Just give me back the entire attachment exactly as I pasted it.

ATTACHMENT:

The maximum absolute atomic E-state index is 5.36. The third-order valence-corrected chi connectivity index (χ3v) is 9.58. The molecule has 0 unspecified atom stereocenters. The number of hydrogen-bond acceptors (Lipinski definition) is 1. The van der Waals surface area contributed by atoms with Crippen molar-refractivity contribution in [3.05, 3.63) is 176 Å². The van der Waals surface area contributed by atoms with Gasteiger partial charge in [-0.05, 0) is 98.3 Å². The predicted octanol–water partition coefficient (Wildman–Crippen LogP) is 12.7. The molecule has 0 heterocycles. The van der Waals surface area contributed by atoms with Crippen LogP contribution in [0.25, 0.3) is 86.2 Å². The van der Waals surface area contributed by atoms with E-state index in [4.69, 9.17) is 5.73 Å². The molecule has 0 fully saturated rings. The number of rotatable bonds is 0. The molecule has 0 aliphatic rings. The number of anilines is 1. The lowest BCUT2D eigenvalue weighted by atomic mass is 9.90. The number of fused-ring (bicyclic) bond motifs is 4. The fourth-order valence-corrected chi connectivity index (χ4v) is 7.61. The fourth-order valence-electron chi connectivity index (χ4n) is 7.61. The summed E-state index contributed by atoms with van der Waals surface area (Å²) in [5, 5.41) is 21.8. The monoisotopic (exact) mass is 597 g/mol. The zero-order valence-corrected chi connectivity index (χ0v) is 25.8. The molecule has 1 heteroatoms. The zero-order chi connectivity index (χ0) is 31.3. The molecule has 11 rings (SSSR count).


The maximum absolute atomic E-state index is 5.36. The third-order valence-corrected chi connectivity index (χ3v) is 9.58. The molecule has 0 unspecified atom stereocenters. The number of hydrogen-bond acceptors (Lipinski definition) is 1. The van der Waals surface area contributed by atoms with Crippen molar-refractivity contribution in [3.05, 3.63) is 176 Å². The van der Waals surface area contributed by atoms with Gasteiger partial charge in [-0.05, 0) is 98.3 Å². The predicted octanol–water partition coefficient (Wildman–Crippen LogP) is 12.7. The molecule has 0 heterocycles. The van der Waals surface area contributed by atoms with Crippen LogP contribution in [0.25, 0.3) is 86.2 Å². The van der Waals surface area contributed by atoms with E-state index in [4.69, 9.17) is 5.73 Å². The molecule has 0 fully saturated rings. The number of rotatable bonds is 0. The molecule has 0 aliphatic rings. The number of anilines is 1. The lowest BCUT2D eigenvalue weighted by atomic mass is 9.90. The number of fused-ring (bicyclic) bond motifs is 4. The fourth-order valence-corrected chi connectivity index (χ4v) is 7.61. The fourth-order valence-electron chi connectivity index (χ4n) is 7.61. The summed E-state index contributed by atoms with van der Waals surface area (Å²) in [5, 5.41) is 21.8. The monoisotopic (exact) mass is 597 g/mol. The zero-order valence-corrected chi connectivity index (χ0v) is 25.8. The molecule has 1 heteroatoms. The zero-order chi connectivity index (χ0) is 31.3. The molecule has 11 rings (SSSR count).